Content Management System CMS

The Benefits of Using WordPress for Website Development

Content Management System CMS[music]

John Mayer:  Hi, I’m John Mayer. Today I’m here with Anthony Schwartzman. Anthony has over a decade of experience in web development. Today we’re talking about WordPress. Welcome, Anthony.

Anthony Schwartzman:  Hi, John.

John:  I’ll start off by just asking the simple question, “What is WordPress”?

Anthony:  WordPress is a software package that started life a number of years ago as a blogging platform. Since then it’s matured into a very rich CMS and I believe…

John:  CMS being content management system.

Anthony:  Yeah, sorry. Being content management system where blogging is just one small part of its many capabilities. I believe something like 20 percent of all the websites on Earth run on WordPress right now. It’s some sort of surprisingly high number.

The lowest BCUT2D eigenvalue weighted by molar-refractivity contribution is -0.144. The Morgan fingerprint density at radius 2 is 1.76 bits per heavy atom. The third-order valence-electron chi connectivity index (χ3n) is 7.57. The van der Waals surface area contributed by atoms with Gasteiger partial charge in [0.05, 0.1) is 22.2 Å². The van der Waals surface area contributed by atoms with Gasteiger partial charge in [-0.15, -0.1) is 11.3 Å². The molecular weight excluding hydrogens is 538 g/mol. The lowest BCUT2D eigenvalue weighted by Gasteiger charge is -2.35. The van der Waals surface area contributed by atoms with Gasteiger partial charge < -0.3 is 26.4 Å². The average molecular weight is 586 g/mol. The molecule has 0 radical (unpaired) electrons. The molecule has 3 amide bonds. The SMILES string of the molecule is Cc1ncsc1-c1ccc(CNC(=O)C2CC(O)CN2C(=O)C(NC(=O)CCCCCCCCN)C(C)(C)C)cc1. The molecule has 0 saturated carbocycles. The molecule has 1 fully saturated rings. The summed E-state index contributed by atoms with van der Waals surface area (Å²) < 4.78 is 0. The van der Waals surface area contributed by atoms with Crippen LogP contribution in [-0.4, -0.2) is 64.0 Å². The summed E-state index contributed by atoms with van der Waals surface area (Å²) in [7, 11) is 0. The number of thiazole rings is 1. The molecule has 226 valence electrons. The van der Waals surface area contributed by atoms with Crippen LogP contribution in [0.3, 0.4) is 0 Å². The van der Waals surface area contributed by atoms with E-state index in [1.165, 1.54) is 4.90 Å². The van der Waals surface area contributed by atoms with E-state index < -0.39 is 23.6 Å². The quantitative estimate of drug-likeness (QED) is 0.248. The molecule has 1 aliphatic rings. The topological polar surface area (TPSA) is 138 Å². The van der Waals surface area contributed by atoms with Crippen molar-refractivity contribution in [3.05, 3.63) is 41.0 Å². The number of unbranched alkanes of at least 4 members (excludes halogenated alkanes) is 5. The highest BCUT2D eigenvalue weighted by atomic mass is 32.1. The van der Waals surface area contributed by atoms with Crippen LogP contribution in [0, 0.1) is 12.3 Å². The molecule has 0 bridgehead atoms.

John:  It used to just be if you wanted a blog you’d start a WordPress blog and you could either have the WordPress blog hosted on or you could have it on your own domain name. But now WordPress is being used to actually build entire websites that might include a blog but you’re able to log into WordPress and change all of the pages on your site, make edits, in addition to blogging and things like that.

Anthony:  Yeah, that’s right. It started life akin more to something like Blogger or Typepad, which were really about doing one thing. A lot of these other features have been added to it over the years. It’s really a full featured piece now.

John:  What are some of the benefits in terms of Web development of using WordPress?

Anthony:  Because it’s so widely deployed there are an enormous number of people that are familiar with it. That’s good for the owner of the website because it means that it runs on a system and a structure that it’s relatively easy to find someone to work on.

John:  If you have a problem and you need something done and your Web developer is out of the country on vacation or something like that you can find somebody else right away that knows WordPress.

Anthony:  Yeah, typically. In a way, maybe that’s the least of the benefits. It’s an open source platform so it’s easy to customize. It has a relatively wise and solid information architecture so it’s built to be extended in a way while retaining an enormously powerful feature set in its core.